A Special Un Rapporteur due in the UK to probe whether the Cameron government’s welfare reforms have led to “grave or systematic violations” of disabled people’shuman rights….reports Asian Lite News
A Special UN Rapporteur will visit the UK to investigate whether the government’s welfare reforms have led to “grave or systematic violations” of disabled people’s human rights, it has been reported.
Inclusion Scotland, a disability charity, said that the UN’s Committee on the Rights of Persons with Disabilities had contacted them as part of an investigation into human rights abuses against disabled people in the UK.
Figures released by the department on Thursday showed that between December 2011 to February 2014, 4,010 people died after being told they should find work following a “Work Capability Assessment”. Of that figure, 1,360 died after losing an appeal against the decision. In 2013, a UN investigator told the British government it should scrap the bedroom tax, after hearing “shocking” accounts of how vulnerable people were affected in the UK.
The charity added that they had been advised by the international body that a Special Rapporteur would be arriving in the UK in the “near future”.
Work and Pensions Secretary Iain Duncan Smith was accused of launching a “new attack on disabled people” after announcing plans for a benefits shakeup to get more people off benefits and into jobs.
The minister said that sickness benefits assessments needed overhauling and argued that there needed to be more support for people with “common” mental illnesses to get them into work.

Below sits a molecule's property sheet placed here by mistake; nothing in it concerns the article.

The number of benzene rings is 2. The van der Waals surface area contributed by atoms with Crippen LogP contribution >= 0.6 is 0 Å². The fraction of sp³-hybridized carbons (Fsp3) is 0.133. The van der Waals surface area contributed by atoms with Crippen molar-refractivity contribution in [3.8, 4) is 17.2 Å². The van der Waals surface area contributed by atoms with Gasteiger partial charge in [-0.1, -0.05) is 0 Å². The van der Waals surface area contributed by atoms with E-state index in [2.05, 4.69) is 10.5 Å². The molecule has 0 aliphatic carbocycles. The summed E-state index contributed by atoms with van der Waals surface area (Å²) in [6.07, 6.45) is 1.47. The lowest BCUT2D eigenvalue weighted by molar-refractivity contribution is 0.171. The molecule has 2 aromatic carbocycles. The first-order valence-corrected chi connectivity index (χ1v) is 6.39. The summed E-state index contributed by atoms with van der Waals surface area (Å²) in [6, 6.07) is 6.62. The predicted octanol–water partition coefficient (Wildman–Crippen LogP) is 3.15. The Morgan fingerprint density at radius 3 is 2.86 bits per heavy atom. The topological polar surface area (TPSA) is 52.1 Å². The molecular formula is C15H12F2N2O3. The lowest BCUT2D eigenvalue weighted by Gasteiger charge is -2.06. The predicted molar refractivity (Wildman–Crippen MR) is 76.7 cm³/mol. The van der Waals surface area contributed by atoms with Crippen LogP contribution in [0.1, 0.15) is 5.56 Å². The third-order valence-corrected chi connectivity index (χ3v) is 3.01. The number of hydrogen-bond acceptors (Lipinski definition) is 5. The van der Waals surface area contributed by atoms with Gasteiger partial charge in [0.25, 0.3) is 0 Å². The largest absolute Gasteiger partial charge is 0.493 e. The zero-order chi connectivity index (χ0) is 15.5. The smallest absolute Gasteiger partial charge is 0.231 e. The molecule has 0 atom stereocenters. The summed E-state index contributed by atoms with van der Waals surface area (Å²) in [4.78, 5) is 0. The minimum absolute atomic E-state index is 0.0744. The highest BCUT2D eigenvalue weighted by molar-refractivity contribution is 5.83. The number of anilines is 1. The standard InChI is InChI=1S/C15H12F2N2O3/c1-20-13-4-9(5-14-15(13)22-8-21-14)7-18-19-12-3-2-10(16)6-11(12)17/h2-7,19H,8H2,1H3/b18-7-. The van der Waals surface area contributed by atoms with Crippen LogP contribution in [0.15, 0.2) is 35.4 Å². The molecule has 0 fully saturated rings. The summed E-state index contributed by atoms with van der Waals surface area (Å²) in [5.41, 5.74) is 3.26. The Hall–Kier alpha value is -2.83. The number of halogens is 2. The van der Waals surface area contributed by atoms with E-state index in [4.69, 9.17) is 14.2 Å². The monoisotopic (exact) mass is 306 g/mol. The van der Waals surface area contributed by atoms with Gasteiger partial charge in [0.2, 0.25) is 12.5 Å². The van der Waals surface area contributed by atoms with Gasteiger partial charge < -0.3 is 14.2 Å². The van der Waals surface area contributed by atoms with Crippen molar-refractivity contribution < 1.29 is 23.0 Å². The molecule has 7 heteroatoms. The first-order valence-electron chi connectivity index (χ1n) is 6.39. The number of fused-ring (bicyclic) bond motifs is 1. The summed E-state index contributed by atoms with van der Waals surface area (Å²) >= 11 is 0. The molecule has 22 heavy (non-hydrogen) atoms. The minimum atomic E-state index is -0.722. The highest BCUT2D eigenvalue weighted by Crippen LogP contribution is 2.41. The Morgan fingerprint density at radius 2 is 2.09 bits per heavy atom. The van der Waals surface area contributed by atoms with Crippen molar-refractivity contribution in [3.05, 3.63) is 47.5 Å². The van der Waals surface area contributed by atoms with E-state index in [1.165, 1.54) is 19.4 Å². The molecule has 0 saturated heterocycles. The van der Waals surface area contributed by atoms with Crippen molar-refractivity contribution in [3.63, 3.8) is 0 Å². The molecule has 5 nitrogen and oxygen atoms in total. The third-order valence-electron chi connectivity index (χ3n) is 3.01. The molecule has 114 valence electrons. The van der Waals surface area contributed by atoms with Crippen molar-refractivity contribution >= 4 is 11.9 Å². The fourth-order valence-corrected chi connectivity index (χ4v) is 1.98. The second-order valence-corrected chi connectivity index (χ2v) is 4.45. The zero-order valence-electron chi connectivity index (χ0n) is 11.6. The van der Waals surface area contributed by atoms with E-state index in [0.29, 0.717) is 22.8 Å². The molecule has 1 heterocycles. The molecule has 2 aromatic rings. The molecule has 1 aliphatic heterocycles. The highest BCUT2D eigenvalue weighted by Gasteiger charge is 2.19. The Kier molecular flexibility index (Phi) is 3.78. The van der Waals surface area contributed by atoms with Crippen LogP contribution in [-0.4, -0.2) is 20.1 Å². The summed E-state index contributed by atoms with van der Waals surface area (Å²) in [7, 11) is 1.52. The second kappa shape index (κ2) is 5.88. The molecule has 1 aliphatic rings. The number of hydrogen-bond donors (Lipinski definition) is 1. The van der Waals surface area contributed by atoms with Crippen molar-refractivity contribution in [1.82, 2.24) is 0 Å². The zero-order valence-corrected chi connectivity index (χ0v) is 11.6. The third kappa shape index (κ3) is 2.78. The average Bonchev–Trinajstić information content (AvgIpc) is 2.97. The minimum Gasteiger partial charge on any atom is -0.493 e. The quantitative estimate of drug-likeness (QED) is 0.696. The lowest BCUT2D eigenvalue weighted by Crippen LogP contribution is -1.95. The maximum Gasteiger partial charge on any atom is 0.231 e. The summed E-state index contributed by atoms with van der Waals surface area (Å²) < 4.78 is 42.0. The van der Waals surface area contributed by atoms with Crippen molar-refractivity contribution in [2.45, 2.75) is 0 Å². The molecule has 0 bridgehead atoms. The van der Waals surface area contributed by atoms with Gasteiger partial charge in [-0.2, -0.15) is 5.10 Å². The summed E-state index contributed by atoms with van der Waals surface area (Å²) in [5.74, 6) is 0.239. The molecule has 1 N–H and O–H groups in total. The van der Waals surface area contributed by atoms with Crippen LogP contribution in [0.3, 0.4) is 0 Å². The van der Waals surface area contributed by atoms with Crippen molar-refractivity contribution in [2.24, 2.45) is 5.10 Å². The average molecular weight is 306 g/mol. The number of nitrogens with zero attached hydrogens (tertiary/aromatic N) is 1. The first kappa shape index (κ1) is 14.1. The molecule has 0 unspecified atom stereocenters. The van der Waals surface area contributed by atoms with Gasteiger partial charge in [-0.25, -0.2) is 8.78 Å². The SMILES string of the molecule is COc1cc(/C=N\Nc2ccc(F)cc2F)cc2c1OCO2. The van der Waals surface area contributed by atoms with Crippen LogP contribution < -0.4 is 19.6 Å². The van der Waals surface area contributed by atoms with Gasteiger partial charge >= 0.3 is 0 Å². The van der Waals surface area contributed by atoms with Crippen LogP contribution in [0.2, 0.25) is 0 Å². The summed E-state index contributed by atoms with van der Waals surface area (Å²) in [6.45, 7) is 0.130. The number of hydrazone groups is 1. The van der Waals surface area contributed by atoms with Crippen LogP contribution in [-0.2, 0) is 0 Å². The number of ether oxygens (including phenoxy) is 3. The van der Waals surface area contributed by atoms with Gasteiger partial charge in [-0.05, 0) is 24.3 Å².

He said that work is “good for your health” and lambasted critics for “scaremongering” over his welfare reforms, insisting that the vulnerable were still protected.
Bill Scott, director of policy at Inclusion Scotland, told The Sunday Herald: “The UN have notified us they will be visiting Britain to investigate … and want to meet with us when they come, sometime in the next few months.”
This latest news comes after it was revealed that more than 4,000 people died within six weeks of being declared “fit for work” by the DWP.
Mr Scott added: “Because disabled people are less likely to be in work, they are more likely to also be reliant on benefits which aren’t specifically for disabled people, but which are claimed by people on low income – like housing benefit and council tax benefit.
“So if there are cuts to those, it affects disabled people disproportionately, because they are more likely to be on low income.”